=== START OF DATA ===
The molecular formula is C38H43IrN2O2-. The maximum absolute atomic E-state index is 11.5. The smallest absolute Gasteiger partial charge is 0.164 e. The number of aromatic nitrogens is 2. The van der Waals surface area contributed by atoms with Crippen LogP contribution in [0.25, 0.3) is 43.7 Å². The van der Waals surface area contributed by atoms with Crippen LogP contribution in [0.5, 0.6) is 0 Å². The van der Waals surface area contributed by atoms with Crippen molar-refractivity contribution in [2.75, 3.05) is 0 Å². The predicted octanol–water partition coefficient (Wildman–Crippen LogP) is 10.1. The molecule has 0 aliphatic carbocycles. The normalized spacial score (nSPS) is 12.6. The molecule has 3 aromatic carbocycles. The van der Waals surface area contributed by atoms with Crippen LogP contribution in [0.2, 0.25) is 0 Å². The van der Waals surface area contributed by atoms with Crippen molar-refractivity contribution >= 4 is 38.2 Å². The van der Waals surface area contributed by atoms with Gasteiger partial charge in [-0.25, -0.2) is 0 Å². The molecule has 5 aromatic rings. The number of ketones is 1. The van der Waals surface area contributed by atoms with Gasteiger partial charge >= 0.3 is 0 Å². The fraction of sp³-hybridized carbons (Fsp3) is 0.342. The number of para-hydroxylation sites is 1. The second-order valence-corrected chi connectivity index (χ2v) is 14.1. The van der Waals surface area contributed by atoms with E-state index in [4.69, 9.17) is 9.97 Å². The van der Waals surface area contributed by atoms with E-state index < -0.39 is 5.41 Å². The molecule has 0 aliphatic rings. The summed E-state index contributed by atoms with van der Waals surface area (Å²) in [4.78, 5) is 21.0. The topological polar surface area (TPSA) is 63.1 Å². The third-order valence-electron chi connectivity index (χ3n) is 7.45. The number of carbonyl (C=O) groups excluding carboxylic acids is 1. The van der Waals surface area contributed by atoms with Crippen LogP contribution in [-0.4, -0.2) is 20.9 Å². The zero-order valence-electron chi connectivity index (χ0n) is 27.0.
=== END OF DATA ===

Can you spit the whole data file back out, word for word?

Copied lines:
The molecular formula is C38H43IrN2O2-. The maximum absolute atomic E-state index is 11.5. The smallest absolute Gasteiger partial charge is 0.164 e. The number of aromatic nitrogens is 2. The van der Waals surface area contributed by atoms with Crippen LogP contribution in [0.25, 0.3) is 43.7 Å². The van der Waals surface area contributed by atoms with Crippen LogP contribution in [0.5, 0.6) is 0 Å². The van der Waals surface area contributed by atoms with Crippen molar-refractivity contribution in [2.75, 3.05) is 0 Å². The predicted octanol–water partition coefficient (Wildman–Crippen LogP) is 10.1. The molecule has 0 aliphatic carbocycles. The normalized spacial score (nSPS) is 12.6. The molecule has 3 aromatic carbocycles. The van der Waals surface area contributed by atoms with Crippen LogP contribution in [0.2, 0.25) is 0 Å². The van der Waals surface area contributed by atoms with Crippen molar-refractivity contribution >= 4 is 38.2 Å². The van der Waals surface area contributed by atoms with Gasteiger partial charge in [-0.25, -0.2) is 0 Å². The molecule has 5 aromatic rings. The number of ketones is 1. The van der Waals surface area contributed by atoms with Gasteiger partial charge >= 0.3 is 0 Å². The fraction of sp³-hybridized carbons (Fsp3) is 0.342. The number of para-hydroxylation sites is 1. The second-order valence-corrected chi connectivity index (χ2v) is 14.1. The van der Waals surface area contributed by atoms with E-state index in [4.69, 9.17) is 9.97 Å². The van der Waals surface area contributed by atoms with E-state index < -0.39 is 5.41 Å². The molecule has 0 aliphatic rings. The summed E-state index contributed by atoms with van der Waals surface area (Å²) in [4.78, 5) is 21.0. The topological polar surface area (TPSA) is 63.1 Å². The third-order valence-electron chi connectivity index (χ3n) is 7.45. The number of carbonyl (C=O) groups excluding carboxylic acids is 1. The van der Waals surface area contributed by atoms with Crippen LogP contribution in [-0.4, -0.2) is 20.9 Å². The zero-order valence-electron chi connectivity index (χ0n) is 27.0.